“Saving the Situation”: Lycoming College and the Williamsport Community Concert Association celebrate union | News, Sports, Jobs

RALPH WILSON/Sun-Gazette Correspondent A quintet formed by members of the Williamsport City Jazz Orchestra entertained guests celebrating the merger of the Williamsport Community Concert Association (WCCA) and Lycoming College on Thursday July 21, 2022 at the Community Arts Center in Williamsport. Together, the college and WCCA will be able to continue the tradition of affordable concerts and guest performances that began in 1928. Above, left to right, Steve Adams, Tim Breon and Dick Adams.

With 94 years of bringing world-renowned musical artists to the Williamsport stage, the legacy of the Williamsport Community Concert Association (WCCA) will live on through a partnership with Lycoming College’s music department.

The partnership was celebrated Thursday night at a reception at the Community Arts Center’s Capitol Lounge.

William Ciabattari, associate professor of music at Lycoming, described the partnership as “part of your heritage and ours combined.”

He strives “do everything in your power to make a difference in your community” and to make life better for the next generation.

Carrying on the WCCA’s rich legacy, initially, seemed like a burden in that Ciabattari didn’t want to “disappoint” the community.

Across the country, some community gig associations have been unable to support themselves and have disappeared from the landscape, he said, explaining why this is so important to him.

“They entrusted us with something great” he said.

Once he got over a bit of anxiety, Ciabattari said he was starting to get excited about the possibilities ahead, starting with an event this fall.

As part of the WCCA Endowed Program, the Paragon Ragtime Orchestra has been lined up to perform Nov. 3 at the Community Arts Center, he said.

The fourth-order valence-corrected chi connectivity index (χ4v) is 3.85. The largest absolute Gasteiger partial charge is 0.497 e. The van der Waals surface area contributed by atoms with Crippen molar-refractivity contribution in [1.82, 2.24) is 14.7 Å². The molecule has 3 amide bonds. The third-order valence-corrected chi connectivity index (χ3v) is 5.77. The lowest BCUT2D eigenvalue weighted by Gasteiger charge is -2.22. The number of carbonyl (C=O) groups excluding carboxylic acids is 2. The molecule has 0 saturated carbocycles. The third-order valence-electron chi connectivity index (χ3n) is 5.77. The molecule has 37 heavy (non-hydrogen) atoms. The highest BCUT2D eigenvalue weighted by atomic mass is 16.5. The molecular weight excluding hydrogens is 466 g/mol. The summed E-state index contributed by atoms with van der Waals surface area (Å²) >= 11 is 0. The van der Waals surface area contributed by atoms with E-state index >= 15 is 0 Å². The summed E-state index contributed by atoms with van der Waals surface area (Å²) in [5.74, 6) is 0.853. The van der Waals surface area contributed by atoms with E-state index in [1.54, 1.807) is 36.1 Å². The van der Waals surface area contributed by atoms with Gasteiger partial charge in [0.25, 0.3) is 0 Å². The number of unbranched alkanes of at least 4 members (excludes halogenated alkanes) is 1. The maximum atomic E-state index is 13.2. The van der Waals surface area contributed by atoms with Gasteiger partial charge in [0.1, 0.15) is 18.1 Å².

This orchestra presents itself as the only professional ensemble in the world that recreates throughout the year “America’s Original Music” like the syncopated sounds of early musical theaters, silent films and vintage dance, according to the Paragon website.

During the reception, Cynthia Staiman Vosk, chair of the WCCA Board of Directors for eight years, was honored for her dedicated efforts.

She called her involvement with the band “one of the best parts of my whole life.”

“Little did I know that I would discover a passion for myself which, if I had known it earlier in life, I might have chosen another career.” she said, adding that she had lived “great satisfaction” putting on shows that have made so many people happy.

Finding a way to support the WCCA was vitally important. She credited Chip Edmonds, executive vice president of Lycoming, and the college for “save the day” by creating an endowment fund “bringing a world of music home” so that many people can enjoy it.

In addition to supporting WCCA’s legacy, the partnership is expected to increase and enrich the college’s concerts and musical performances each year.

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Andrew B. Reiter